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Ann Med. 2014 May;46(3):148-54. doi: 10.3109/07853890.2013.866440. Epub 2014 Jan 10.

Circadian abnormalities in a mouse model of high trait anxiety and depression.

Author information

1
Department of Neurophysiology and Neuropharmacology, Medical University of Vienna , Austria.

Abstract

INTRODUCTION:

Dysregulation of circadian rhythms is a key symptom of mood disorders, including anxiety disorders and depression. Whether the circadian abnormalities observed in depressed patients are cause or consequence of the disease remains elusive. Here we aimed to explore potential disturbances of circadian rhythms in a validated genetic animal model of high trait anxiety and co-morbid depression and examine its molecular correlates.

MATERIALS AND METHODS:

Mice selectively bred for high (HAB) and normal (NAB) anxiety- and co-segregating depression-like behavior were subjected to analysis of circadian wheel-running activity to determine light-entrained (LD) and free-running circadian (DD) rhythms and a light-induced phase shift. Clock gene expression in HAB/NAB hippocampal tissue was analyzed by qRT-PCR and verified by Western blotting.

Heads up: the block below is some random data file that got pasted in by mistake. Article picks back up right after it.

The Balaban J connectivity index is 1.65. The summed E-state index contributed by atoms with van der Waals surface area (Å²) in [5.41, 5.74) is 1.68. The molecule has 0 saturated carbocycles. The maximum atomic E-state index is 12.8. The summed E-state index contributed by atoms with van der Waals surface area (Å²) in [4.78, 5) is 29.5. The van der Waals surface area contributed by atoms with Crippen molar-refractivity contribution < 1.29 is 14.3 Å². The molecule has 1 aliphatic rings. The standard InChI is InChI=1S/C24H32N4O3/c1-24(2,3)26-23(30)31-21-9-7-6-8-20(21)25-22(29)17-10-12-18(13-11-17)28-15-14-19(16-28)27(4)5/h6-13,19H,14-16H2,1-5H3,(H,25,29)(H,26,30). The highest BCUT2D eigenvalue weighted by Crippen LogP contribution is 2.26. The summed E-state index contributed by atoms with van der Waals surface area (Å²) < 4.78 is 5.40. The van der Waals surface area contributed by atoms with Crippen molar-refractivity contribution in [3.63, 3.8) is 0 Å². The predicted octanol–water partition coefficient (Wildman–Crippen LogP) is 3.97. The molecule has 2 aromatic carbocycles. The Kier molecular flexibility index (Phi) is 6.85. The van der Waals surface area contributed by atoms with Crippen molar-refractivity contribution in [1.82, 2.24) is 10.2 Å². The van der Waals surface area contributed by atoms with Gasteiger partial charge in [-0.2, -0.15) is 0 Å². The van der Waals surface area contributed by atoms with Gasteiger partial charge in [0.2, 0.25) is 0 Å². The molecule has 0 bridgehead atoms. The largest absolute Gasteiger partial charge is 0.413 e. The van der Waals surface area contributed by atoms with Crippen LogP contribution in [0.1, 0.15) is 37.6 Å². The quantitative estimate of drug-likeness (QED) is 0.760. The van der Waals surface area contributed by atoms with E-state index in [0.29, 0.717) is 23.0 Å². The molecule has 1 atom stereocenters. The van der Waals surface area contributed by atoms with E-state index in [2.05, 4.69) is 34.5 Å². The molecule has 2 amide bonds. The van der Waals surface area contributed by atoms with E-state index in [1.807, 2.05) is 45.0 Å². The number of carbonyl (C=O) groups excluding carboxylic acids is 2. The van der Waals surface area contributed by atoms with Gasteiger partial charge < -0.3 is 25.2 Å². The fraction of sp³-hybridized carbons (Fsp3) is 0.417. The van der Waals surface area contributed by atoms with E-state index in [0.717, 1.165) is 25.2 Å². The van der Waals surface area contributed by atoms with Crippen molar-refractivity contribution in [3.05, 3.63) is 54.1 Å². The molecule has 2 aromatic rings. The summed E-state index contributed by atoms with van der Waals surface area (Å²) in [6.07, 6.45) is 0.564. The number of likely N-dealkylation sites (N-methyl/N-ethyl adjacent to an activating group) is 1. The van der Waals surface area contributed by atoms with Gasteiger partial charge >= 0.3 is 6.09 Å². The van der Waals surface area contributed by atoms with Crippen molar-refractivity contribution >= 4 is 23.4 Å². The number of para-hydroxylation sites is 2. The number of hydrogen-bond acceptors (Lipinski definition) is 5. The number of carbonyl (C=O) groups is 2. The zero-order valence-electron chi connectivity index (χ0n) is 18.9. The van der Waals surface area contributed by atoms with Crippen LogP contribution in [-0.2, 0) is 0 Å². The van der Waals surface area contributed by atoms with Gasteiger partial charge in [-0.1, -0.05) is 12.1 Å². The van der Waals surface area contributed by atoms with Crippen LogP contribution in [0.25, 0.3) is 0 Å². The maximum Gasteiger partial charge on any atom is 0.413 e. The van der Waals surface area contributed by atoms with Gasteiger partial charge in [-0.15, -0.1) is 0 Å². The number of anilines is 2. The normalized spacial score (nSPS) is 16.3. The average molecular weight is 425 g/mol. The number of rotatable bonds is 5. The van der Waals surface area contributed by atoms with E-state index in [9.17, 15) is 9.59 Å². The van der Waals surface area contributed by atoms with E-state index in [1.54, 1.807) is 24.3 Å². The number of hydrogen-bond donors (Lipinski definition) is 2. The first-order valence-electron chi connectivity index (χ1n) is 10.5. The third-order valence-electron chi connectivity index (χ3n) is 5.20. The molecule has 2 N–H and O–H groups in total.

RESULTS:

Compared to NABs, HAB mice were found to present with altered DD length of daily cycle, fragmented ultradiem rhythms, and a blunted phase shift response. Clock gene expression analysis revealed a selective reduction of Cry2 expression in hippocampal tissue of HAB mice.

DISCUSSION:

We provide first evidence for a dysregulation of circadian rhythms in a mouse model of anxiety and co-morbid depression which suggests an association between depression and altered circadian rhythms at the genetic level and points towards a role for Cry2.

PMID:
24405329
PMCID:
PMC4025598
DOI:
10.3109/07853890.2013.866440
[Indexed for MEDLINE]
Free PMC Article
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